Arthur v. JP Morgan Chase Bank, N.A. et al

Filing 30

ORDER DENYING DEFENDANT NWTS' MOTION TO DISMISS (SI, COURT STAFF) (Filed on 5/17/2011) (Additional attachment(s) added on 5/17/2011: # 1 Envelope) (tf, COURT STAFF).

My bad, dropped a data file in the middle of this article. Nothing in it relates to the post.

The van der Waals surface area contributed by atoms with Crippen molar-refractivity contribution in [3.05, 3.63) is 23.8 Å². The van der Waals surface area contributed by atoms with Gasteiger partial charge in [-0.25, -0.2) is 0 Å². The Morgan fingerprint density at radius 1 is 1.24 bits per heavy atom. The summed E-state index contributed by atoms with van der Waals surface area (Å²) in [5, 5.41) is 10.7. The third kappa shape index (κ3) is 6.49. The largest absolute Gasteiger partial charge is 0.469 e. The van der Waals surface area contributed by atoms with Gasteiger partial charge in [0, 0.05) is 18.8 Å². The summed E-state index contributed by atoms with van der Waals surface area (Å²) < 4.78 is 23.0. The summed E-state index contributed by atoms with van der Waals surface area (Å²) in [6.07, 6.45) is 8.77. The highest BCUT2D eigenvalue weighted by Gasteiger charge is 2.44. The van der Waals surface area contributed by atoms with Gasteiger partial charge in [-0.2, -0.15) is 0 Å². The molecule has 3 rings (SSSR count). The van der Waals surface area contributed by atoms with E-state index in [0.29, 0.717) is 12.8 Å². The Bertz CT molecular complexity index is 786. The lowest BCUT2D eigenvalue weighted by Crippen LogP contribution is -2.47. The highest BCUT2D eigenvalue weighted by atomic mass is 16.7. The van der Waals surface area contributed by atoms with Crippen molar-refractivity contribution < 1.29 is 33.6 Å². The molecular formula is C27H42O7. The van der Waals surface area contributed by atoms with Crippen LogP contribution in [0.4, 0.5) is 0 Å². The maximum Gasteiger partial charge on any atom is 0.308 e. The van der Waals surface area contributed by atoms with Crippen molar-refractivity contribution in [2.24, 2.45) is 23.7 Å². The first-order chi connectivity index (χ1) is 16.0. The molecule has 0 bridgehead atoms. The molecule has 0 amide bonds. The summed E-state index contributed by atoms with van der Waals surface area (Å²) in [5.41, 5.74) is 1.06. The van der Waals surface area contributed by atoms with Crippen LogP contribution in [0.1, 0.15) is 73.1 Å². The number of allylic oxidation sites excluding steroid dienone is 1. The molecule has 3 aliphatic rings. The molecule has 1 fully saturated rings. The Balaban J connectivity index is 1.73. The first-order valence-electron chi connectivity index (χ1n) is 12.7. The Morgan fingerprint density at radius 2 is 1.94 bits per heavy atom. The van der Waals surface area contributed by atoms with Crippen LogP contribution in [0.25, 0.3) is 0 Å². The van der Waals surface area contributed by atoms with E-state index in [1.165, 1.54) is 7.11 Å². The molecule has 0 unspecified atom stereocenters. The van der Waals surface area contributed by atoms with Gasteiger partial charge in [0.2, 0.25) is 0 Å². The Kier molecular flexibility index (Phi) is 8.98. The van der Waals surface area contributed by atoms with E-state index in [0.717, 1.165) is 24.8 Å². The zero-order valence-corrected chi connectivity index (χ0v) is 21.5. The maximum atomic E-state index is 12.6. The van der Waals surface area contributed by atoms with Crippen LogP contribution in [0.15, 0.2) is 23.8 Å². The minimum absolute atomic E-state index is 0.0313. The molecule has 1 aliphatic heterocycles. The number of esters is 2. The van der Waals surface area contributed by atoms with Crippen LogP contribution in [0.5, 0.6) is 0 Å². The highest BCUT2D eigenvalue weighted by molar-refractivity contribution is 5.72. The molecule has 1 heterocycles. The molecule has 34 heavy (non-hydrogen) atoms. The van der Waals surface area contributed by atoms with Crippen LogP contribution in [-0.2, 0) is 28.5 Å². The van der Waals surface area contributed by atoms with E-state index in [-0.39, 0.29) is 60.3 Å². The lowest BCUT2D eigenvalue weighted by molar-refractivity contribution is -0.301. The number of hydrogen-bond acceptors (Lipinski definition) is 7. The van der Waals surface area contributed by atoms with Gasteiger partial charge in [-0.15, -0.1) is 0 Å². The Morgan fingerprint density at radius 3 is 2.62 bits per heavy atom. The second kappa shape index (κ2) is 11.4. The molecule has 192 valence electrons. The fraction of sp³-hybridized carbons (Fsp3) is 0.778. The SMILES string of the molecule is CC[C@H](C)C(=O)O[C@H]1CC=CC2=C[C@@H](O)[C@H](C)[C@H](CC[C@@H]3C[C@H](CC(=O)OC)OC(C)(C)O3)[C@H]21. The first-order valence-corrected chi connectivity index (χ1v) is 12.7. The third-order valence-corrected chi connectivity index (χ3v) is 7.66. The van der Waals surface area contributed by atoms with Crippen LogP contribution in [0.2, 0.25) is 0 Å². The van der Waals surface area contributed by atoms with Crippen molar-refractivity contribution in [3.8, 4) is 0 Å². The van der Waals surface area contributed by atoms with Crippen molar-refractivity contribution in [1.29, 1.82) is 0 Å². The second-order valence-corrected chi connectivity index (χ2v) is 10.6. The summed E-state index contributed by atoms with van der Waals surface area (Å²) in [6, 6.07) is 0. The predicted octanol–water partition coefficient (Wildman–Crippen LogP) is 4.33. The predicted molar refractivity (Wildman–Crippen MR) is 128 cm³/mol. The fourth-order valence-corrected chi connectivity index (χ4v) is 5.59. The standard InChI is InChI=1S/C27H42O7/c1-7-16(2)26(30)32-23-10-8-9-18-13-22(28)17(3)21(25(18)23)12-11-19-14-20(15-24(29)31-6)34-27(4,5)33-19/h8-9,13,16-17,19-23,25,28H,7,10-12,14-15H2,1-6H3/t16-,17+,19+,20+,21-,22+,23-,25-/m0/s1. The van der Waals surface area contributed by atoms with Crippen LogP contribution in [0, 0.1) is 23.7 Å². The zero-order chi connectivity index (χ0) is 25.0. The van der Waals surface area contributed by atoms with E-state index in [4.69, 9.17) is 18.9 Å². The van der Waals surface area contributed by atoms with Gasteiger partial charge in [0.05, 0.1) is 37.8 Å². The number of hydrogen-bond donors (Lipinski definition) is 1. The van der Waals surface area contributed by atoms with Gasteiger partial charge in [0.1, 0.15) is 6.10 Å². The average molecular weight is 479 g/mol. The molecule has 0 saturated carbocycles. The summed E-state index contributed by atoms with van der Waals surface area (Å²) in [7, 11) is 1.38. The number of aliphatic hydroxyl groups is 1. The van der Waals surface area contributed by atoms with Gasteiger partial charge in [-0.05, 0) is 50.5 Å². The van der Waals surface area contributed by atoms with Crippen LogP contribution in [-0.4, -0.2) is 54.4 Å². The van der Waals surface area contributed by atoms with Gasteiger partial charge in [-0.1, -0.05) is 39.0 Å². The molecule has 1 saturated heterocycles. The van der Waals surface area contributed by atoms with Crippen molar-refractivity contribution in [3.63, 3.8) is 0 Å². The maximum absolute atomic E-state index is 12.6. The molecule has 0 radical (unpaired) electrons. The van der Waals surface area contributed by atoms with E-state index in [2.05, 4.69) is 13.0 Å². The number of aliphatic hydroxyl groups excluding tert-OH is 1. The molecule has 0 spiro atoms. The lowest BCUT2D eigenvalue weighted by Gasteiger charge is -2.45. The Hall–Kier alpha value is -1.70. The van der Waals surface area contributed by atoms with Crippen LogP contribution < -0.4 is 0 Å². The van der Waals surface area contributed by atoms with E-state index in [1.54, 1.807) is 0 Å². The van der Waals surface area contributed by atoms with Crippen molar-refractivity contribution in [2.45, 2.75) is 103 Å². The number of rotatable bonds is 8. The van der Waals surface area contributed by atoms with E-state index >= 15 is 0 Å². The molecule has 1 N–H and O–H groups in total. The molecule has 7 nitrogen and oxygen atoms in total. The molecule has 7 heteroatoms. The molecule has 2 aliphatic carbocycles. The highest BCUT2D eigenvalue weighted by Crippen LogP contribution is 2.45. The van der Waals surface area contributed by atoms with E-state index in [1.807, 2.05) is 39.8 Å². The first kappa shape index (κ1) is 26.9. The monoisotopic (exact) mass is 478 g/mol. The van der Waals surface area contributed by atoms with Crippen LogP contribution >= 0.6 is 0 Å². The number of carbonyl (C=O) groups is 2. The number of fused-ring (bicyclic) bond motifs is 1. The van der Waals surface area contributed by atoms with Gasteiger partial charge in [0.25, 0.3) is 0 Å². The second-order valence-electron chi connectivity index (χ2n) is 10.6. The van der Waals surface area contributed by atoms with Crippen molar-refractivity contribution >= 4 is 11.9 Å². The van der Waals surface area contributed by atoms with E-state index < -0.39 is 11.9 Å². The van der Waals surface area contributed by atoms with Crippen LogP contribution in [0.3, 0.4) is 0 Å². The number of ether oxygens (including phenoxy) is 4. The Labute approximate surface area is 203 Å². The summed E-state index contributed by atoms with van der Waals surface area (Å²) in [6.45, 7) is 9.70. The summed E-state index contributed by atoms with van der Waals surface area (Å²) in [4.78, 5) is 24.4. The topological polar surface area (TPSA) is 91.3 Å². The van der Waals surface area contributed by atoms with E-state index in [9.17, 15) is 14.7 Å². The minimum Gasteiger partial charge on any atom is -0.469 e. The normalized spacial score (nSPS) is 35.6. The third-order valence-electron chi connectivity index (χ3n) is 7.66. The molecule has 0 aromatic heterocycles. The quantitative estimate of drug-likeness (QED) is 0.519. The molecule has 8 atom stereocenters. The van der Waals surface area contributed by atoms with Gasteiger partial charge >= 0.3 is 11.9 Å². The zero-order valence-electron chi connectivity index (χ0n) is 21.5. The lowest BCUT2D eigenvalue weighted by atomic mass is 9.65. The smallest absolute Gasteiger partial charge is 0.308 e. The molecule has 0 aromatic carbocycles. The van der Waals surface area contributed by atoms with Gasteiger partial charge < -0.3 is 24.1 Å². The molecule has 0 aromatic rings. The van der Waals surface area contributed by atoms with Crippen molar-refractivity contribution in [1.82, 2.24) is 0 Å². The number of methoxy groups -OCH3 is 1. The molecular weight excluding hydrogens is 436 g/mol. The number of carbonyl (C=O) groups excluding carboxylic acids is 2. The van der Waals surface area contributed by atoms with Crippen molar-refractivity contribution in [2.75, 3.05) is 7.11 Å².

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1 2 3 4 5 IN THE UNITED STATES DISTRICT COURT 6 FOR THE NORTHERN DISTRICT OF CALIFORNIA 7 8 MARY TERESA ARTHUR, et al., 9 United States District Court For the Northern District of California 10 No. C 11-435 SI Plaintiffs, ORDER DENYING DEFENDANT’S MOTION TO DISMISS v. 11 JPMORGAN CHASE BANK, N.A., et al., 12 Defendants. / 13 14 Defendant Northwest Trustee Services, Inc. has filed a motion to dismiss the first amended 15 complaint. The motion is scheduled for a hearing on May 20, 2011. Plaintiffs, who are pro se, have not 16 filed an opposition to the motion. Pursuant to Civil Local Rule 7-1(b), the Court determines that the 17 matter is appropriate for resolution without oral argument, and VACATES the hearing. For the reasons 18 set forth below, the Court DENIES defendant’s motion to dismiss. 19 20 BACKGROUND 21 Plaintiffs are Mary Teresa Arthur and her husband, Staff Sergeant Dominic Arthur. The first 22 amended complaint alleges that Sgt. Arthur was called to duty under Presidential orders in support of 23 Operation Iraqi Freedom with the California National Guard, and that Sgt. Arthur’s active duty service 24 began on April 19, 2008 and ended on July 14, 2009. FAC ¶ 20. The complaint alleges that Sgt. 25 Arthur’s civilian employer did not provide continuing income during his military service, and therefore 26 his income during his military service was significantly lower than his civilian income. Id. ¶ 29. The 27 complaint alleges that the reduction in Sgt. Arthur’s income had a material impact on plaintiffs’ ability 28 to pay the mortgage on two deeds of trust on their residence at 728 Bridge Creek Drive, San Ramon, 1 California. Id. ¶¶ 1, 29. 2 The FAC alleges that during Sgt. Arthur’s active duty service, plaintiffs qualified for relief, such 3 as lowered interest rates and deferral of mortgage payments, under the Servicemembers Civil Relief Act 4 (“SCRA”), 50 U.S.C. App. §§ 501 et seq., and California Military and Veterans Code §§ 389 et seq. 5 Id. ¶ 27. The complaint alleges that Mrs. Arthur repeatedly sent letters to JPMorgan requesting relief 6 under these statutes, and that JPMorgan either did not respond or denied her requests. Id. ¶¶ 40-41, 43- 7 44, 46. The complaint also alleges that after JPMorgan denied Mrs. Arthur’s requests for military relief, 9 Mrs. Arthur attempted to obtain a loan modification. According to the complaint, between January 1, 10 United States District Court For the Northern District of California 8 2009 and June 14, 2009, Mrs. Arthur submitted at least 12 written loan modification applications to 11 JPMorgan. Id. ¶ 53. The complaint alleges that during this same time period, JPMorgan both (1) sent 12 Mrs. Arthur an average of 2 solicitation letters per month offering loan modification assistance, and (2) 13 “inundated Mrs. Arthur with persistent collection calls and letters, including multiple payment demands 14 within a single week.” Id. at 50. The complaint alleges that Mrs. Arthur explained the situation to 15 regarding her husband’s deployment and previous requests for military relief benefits to JPMorgan to 16 no avail. Id. 17 The complaint alleges, 18 After submitting copious loan modification applications, Mrs. Arthur spoke to numerous JPMorgan customer service representatives regarding the status of the applications. Repeatedly JPMorgan advised Mrs. Arthur the financial documentation submitted by Plaintiffs had not been received or was lost and must be resubmitted. On multiple occasions JPMorgan said documentation had been received then later claimed the same documentation had not been received. Plaintiffs’ records indicate the fax transmissions to the phone numbers provided by JPMorgan completed successfully. JPMorgan could not provide information on the whereabouts of the missing documentation so Plaintiffs are left to worry about the security of their personal financial information. Still, Mrs. Arthur resubmitted documentation whenever required to do so by JPMorgan. 19 20 21 22 23 24 Id. ¶ 57. 25 According to the complaint, between October 2008 and May 2009, plaintiffs were “forced to 26 drain their financial resources including credit cards and 401k accounts, as well as borrow money from 27 family to meet JPMorgan’s payment demands.” Id. ¶ 59. The complaint also alleges that plaintiffs’ 28 relationship was placed under enormous strain, and that both plaintiffs experienced extreme mental and 2 1 emotional distress. Id. ¶¶ 59, 65-68. “By June 2009, Mrs. Arthur had lost 30 pounds and 60% of her 2 hair, and suffered from anxiety, clinical depression, impaired cognitive functioning, irritability, 3 insomnia, fatigue, headaches, tachycardia (rapid heart rate), and ophthalmopathy (a condition whereby 4 eyes protrude from the sockets and water excessively).” Id. ¶ 65. The complaint alleges that at the end 5 of June 2009, Mrs. Arthur was diagnosed with Graves Disease, an auto-immune disease believed to be 6 caused by severe emotional stress. Id. ¶ 66. The complaint also alleges that Sgt. Arthur “suffered from 7 insomnia, anxiety, irritability, depression, and the constant threat of his family losing their home, all 8 while trying to disarm bombs in a combat zone.” Id. ¶ 67. The complaint alleges that as of July 2009, plaintiffs were one month behind on their first deed 10 United States District Court For the Northern District of California 9 of trust, and current on the second deed of trust. Id. ¶ 70. In September 2009, JPMorgan informed Mrs. 11 Arthur that the first deed of trust had been approved for a “Trial Plan Agreement” with the Chase 12 Modification Program; under that program, the “modified” monthly payment was $413.25 higher than 13 the original payment, and there was no provision to modify the second deed of trust. Id. ¶¶ 72-73. Mrs. 14 Arthur contacted JPMorgan customer service and advised them that the Trial Plan Agreement was not 15 acceptable. Id. ¶ 74. Mrs. Arthur was told to submit a new loan modification application. Id. Plaintiffs 16 submitted another application for both loans. Id. Mrs. Arthur continued to follow up on plaintiffs’ loan 17 modification applications, and JPMorgan and Chase did not provide any additional information 18 regarding plaintiffs’ applications and/or requests for military relief benefits. Id. ¶ 76. 19 On December 28, 2009, defendant Law Offices of Cherin & Yelsky (“C&Y”) recorded a Notice 20 of Default and Election to Sell Under Deed of Trust at the Contra Costa County Recorder’s Office for 21 default on the second deed of trust in the amount of $4,125.98. Id. ¶ 78, Ex. C. The complaint alleges 22 that SCRA § 533(c) specifically prohibits non-judicial foreclosures of property owned by a 23 servicemember or their dependents during a servicemember’s active duty plus nine months after the 24 servicemember’s release from active duty. Id. ¶ 80. 25 On March 9, 2010, defendant California Reconveyance Company (“CRC”) recorded a Notice 26 of Default at the Contra Costa County Recorder’s Office for default under the first deed of trust in the 27 amount of $33,888.92 as of March 1, 2010. Id. ¶ 81. On April 13, 2010, C&Y recorded a Notice of 28 Trustee’s Sale at the Contra Costa County Recorder’s Office for default on the second deed of trust. 3 1 The notice stated that a trustee’s sale was scheduled for May 6, 2010. Id. ¶ 82. On April 19, 2010, Mrs. 2 Arthur contacted Chase customer service and requested foreclosure protection pursuant to SCRA § 553. 3 Id. ¶ 84. That same day, Mrs. Arthur also submitted a written request for foreclosure protection pursuant 4 to SCRA § 553 to JPMorgan, Chase and C&Y. Id. ¶ 85. 5 After further correspondence with C&Y, including Mrs. Arthur sending to C&Y a draft copy of 6 a complaint that she was preparing, C&Y agreed to postpone the trustee’s sale. Id. ¶¶ 87-90. On May 7 20, 2010, Mr. Yelsky of C&Y advised Mrs. Arthur in an email that “the bank has told me to cancel 8 you[r] sale.” Id. ¶ 91. In a letter dated June 1, 2010, JPMorgan and Chase informed Mrs. Arthur that the first deed of 10 United States District Court For the Northern District of California 9 trust account had been set up for SCRA benefits, and that a 6% interest rate cap would be applied 11 retroactively to February 1 2008. Id. ¶ 93. However, according to the complaint, Mrs. Arthur had not 12 requested the 6% interest rate cut, but instead had requested a deferral of loan payments. Id. The 13 complaint further alleges that the SCRA benefit that JPMorgan and Chase provided to plaintiffs did not 14 meet the requirements of SCRA because the statute specifies that the 6% interest rate limit is effective 15 as of the date on which the servicemember is called to military service, and Sgt. Arthur was called to 16 duty on January 4, 2008. Id. ¶ 95. 17 On June 8, 2010, CRC recorded a Notice of Rescission of Declaration of Default and Demand 18 for Sale and of Notice of Breach and Election to Cause Sale at the Contra Costa County Recorder’s 19 Office. Id. ¶ 97. In a letter dated June 14, 2010, Chase notified Mrs. Arthur that a new form was needed 20 in order to complete the loan modification applications. Id. ¶ 98. Mrs. Arthur submitted the requested 21 forms on June 20, 2010 and again on July 6, 2010. Id. 22 On August 27, 2010, defendant Northwest Trustee Services, Inc. (“NWTS”) recorded a Notice 23 of Default at the Contra Costa County Recorder’s Office for default on the second deed of trust in the 24 amount of $45,118.40 as of August 25, 2010. Id. ¶ 102. On September 17, 2010, NWTS mailed a copy 25 of the Notice of Default to Mrs. Arthur by certified mail. The complaint alleges that Cal. Civ. Code § 26 2924b(b)(1) requires that a trustee send a copy of the Notice of Default within 10 business days 27 following recordation, to each trustor by registered or certified mail, and that Cal. Civ. Code § 2924b(e) 28 requires the trustee to mail an additional copy of the required notice to each trustor by first-class mail 4 1 in accordance with § 2924b(b)(1). Id. ¶¶ 103-04. The complaint alleges that NWTS mailed a copy, and 2 an additional copy, of the NOD to Mrs. Arthur 21 days after it was recorded. Id. The complaint also 3 allege that the Notice of Default contained a “Declaration of Compliance (California Civil Code Section 4 2923.5(b))” stating that the “mortgagee, beneficiary or authorized agent tried with due diligence but was 5 unable to contact the borrower to discuss the borrower’s financial situation and to explore options for 6 the borrower to avoid foreclosure . . .”, but that JPMorgan and Chase did not contact Mrs. Arthur as 7 claimed in the declaration. Id. ¶¶ 105-06. On January 4, 2011, a Notice of Trustee’s Sale was taped to the front door of plaintiffs’ property 9 specifying a trustee’s sale set for January 28, 2011. Id. ¶ 107. On January 4, 2011, Mrs. Arthur 10 United States District Court For the Northern District of California 8 contacted NWTS and spoke to Daniel Schneider in the Foreclosure Department. Id. ¶ 108. “Mrs. 11 Arthur explained to Mr. Schneider her understanding that foreclosure proceedings against the Plaintiffs 12 were to be stopped while the Plaintiffs’ MHA applications were being processed. Mrs. Arthur provided 13 Mr. Schneider with an overview of the interactions with JPMorgan and Chase prior to NWTS’ recording 14 of the NOD.” Id. On the same day, Mrs. Arthur sent a written notification to Mr. Schneider requesting 15 a postponement of the trustee’s sale, reiterating the information she had provided to him orally and 16 including supporting documentation, and informing NWTS that the Declaration of Compliance with Cal. 17 Civ. Code § 2923.5(b) was not correct. Id. ¶ 109. 18 On January 11, 2011, NWTS recorded the Notice of Trustee’s Sale with the Contra Costa County 19 Recorder’s Office for default on the second deed of trust for a total unpaid obligation of $261,031.15. 20 Id. ¶ 110. The complaint alleges that Cal. Civ. Code § 2924f(b)(1) requires the Notice of Trustee’s Sale 21 to be recorded at least 20 days prior to the sale date, and that NWTS recorded the Notice 17 days prior 22 to the sale. Id. ¶ 111. The complaint also alleges that NWTS mailed a copy, and an additional copy, 23 of the Notice 18 days prior to the sale, in violation of Cal. Civ. Code §§ 2924b(b)(2) and 2924b(e). Id. 24 ¶¶ 113-14. 25 On January 11, 2011, Mrs. Arthur also received a Substitution of Trustee substituting NWTS 26 for the original trustee under the second deed of trust. Id. ¶ 115. The complaint alleges that “[t]he 27 Substitution of Trustee appears to be backdated and/or falsified in that the signature date by Melissa 28 Myers, Authorized Signatory, is August 25, 2010 while the notary’s acknowledgment is dated January 5 1 4, 2011.” Id. ¶ 115. The complaint alleges that “NWTS could not, in good faith, have made such a 2 representation.” Id. ¶ 116. The complaint also alleges, 3 4 5 6 While failing to perform its statutory duties, NWTS went beyond its scope of duties as trustee by actively advertising the Trustee’s Sale of Plaintiffs’ Property on the NWTS web site. NWTS posted the Property’s full address and a photograph of the Property taken by NWTS on the NWTS web site. NWTS further designated the Plaintiffs’ Property as a “Hot Property” by highlighting the Property’s listing with a “flame” icon presumably to publicize the Property’s desirability. Plaintiffs were unable to locate the criteria used to establish a “Hot Property” but of the 617 properties recently listed for sale in Contra Costa County, only 2 properties were designated as a “Hot Property.” 7 Id. ¶ 117. 8 9 United States District Court For the Northern District of California 10 11 12 13 14 15 16 17 18 19 20 21 22 23 24 The complaint also alleges that there is a very large discrepancy in the default amounts stated on the Notices of Default recorded by C&Y and NWTS. The Notice of Default recorded by C&Y in December 2009 specifies a default amount of $4,125.98 compared to $45,118.40 specified in the Notice of Default recorded 8 months later by NWTS. Id. ¶ 118. Plaintiffs, who are pro se, filed this lawsuit on January 28, 2011. Plaintiffs filed a first amended complaint on April 7, 2011. On April 8, 2011, defendant NWTS filed a motion to dismiss the first amended complaint. On May 3, 2011, the parties, including NWTS, filed a joint stipulation stating that plaintiffs and defendant Chase were engaged in ongoing settlement negotiations and “settlement could be reached without requiring the Court’s intervention.” Docket No. 27 at 2:6-8. The stipulation stated that in light of these negotiations, the parties agreed that it was appropriate to extend the time for defendants to respond to the complaint until June 8, 2011. Id. at 2:11-14. The stipulation also noted that NWTS had filed a motion to dismiss, without specifying the effect of the stipulation on the pending motion to dismiss. The parties also filed a separate stipulation agreeing to reschedule the case management conference in light of the parties’ settlement negotiations. Docket No. 25. In response to a query from the Court’s Clerk, counsel for NWTS informed the Court that its motion to dismiss the complaint was not being continued. 25 26 27 28 LEGAL STANDARD Under Federal Rule of Civil Procedure 12(b)(6), a district court must dismiss a complaint if it fails to state a claim upon which relief can be granted. To survive a Rule 12(b)(6) motion to dismiss, 6 1 the plaintiff must allege “enough facts to state a claim to relief that is plausible on its face.” Bell Atl. 2 Corp. v. Twombly, 550 U.S. 544, 570 (2007). This “facial plausibility” standard requires the plaintiff 3 to allege facts that add up to “more than a sheer possibility that a defendant has acted unlawfully.” 4 Ashcroft v. Iqbal, 129 S. Ct. 1937, 1949 (2009). While courts do not require “heightened fact pleading 5 of specifics,” a plaintiff must allege facts sufficient to “raise a right to relief above the speculative level.” 6 Twombly, 550 U.S. at 555, 570. In deciding whether the plaintiff has stated a claim upon which relief can be granted, the court 8 must assume that the plaintiff’s allegations are true and must draw all reasonable inferences in the 9 plaintiff’s favor. See Usher v. City of Los Angeles, 828 F.2d 556, 561 (9th Cir. 1987). However, the 10 United States District Court For the Northern District of California 7 court is not required to accept as true “allegations that are merely conclusory, unwarranted deductions 11 of fact, or unreasonable inferences.” In re Gilead Scis. Sec. Litig., 536 F.3d 1049, 1055 (9th Cir. 2008). 12 If the Court dismisses the complaint, it must then decide whether to grant leave to amend. The Ninth 13 Circuit has “repeatedly held that ‘a district court should grant leave to amend even if no request to 14 amend the pleading was made, unless it determines that the pleading could not possibly be cured by the 15 allegation of other facts.’” Lopez v. Smith, 203 F.3d 1122, 1130 (9th Cir. 2000) (quoting Doe v. United 16 States, 58 F.3d 494, 497 (9th Cir. 1995)). 17 18 DISCUSSION 19 NWTS is named in the seventh and thirteenth causes of action. The seventh cause of action 20 alleges that NWTS violated California Business and Professions Code § 17200, and the thirteenth claim 21 seeks injunctive relief. NWTS moves to dismiss the claims against it on the following grounds: (1) 22 under the § 17200 claim, the complaint alleges that NWTS violated various sections of Cal. Civ. Code 23 § 2924 but plaintiffs do not specify exactly which provisions NWTS allegedly violated; (2) plaintiffs’ 24 allegation that NWTS violated the statute requiring the recording of the Notice of Trustee’s Sale 20 days 25 prior to the sale date fails because no sale has occurred; (3) the complaint does not allege specific facts 26 showing which business practices by NWTS were unlawful or unfair; (4) the complaint alleges NWTS 27 engaged in misrepresentations, but those allegations are not pled with specificity as required by Federal 28 Rule of Civil Procedure 9(b); (5) the claim for injunctive relief fails because any injunctive relief 7 1 ordered by the Court must be ordered against the beneficiary under the Deed of Trust, and NWTS is 2 merely the trustee; and (6) NWTS is immune under Cal. Civ. Code § 47(b) because “[t]here are no 3 allegations, nor is there any evidence, that NWTS did, or did not do, anything outside the normal course 4 and scope of its duties as Trustee.” Motion at 9:24-26. The Court finds that NWTS’s arguments are without merit and DENIES the motion to dismiss. 6 Although the portion of the complaint alleging the § 17200 claim does not specify which sections of Cal. 7 Civ. Code § 2924 NWTS allegedly violated, that claim incorporates all previous paragraphs of the 8 complaint, and earlier in the complaint plaintiffs do allege the specific code violations. See, e.g., FAC 9 ¶¶ 103-106, 113-118. NWTS does not cite any authority for the proposition that there is no violation 10 United States District Court For the Northern District of California 5 of the notice requirements of Cal. Civ. Code §§ 2924f(b)(1) and 2924b(b)(2) simply because the sale 11 does not actually occur, and there is nothing in the language of those statutes suggesting NWTS is 12 correct. 13 The Court also rejects NWTS’s assertions that the complaint lacks specificity. The complaint 14 specifically identifies the allegedly unfair and/or unlawful acts by NWTS, as well as the alleged 15 misrepresentations in the Notices filed by NWTS. NWTS characterizes plaintiffs’ § 17200 claim as one 16 for fraud. The Court disagrees that the § 17200 claim sounds in fraud, as the gravamen of that claim 17 against NWTS is that NWTS violated the statutory requirements set forth in Cal. Civ. Code § 2924. 18 Finally, with regard to NWTS’s arguments that it is simply a trustee and is immune, the Court 19 finds that the complaint alleges facts sufficient to maintain claims against NWTS. The authority cited 20 by NWTS, Kachlon v. Markowitz, 168 Cal. App. 4th 316 (2008), is distinguishable because Kachlon 21 was decided after a trial, and thus the Court of Appeal reviewed the factual record to conclude that the 22 trustee was entitled to immunity. See id. at 343-34 (“No evidence suggested that [the trustee] acted with 23 ill will or with reckless disregard for the truth of the notice of default. Before recording the notice of 24 default, it obtained a trustee’s sale guaranty indicating that the deed of trust was still of record, and that 25 no prior reconveyance had been recorded. After being presented with documentation showing that the 26 underlying debt had been paid, Best Alliance took no further action to enforce the foreclosure. Nothing 27 remotely suggests that Best Alliance acted with malice. Thus, the trial court properly concluded that 28 Best Alliance’s conduct constituted privileged communications, and properly relieved it of liability for 8 1 the Markowitzes’ slander of title and negligence claims.”). 2 3 4 5 CONCLUSION For the foregoing reasons, the Court DENIES NWTS’s motion to dismiss the complaint. Docket Nos. 16 & 28. 6 7 IT IS SO ORDERED. 8 9 Dated: May 17, 2011 SUSAN ILLSTON United States District Judge United States District Court For the Northern District of California 10 11 12 13 14 15 16 17 18 19 20 21 22 23 24 25 26 27 28 9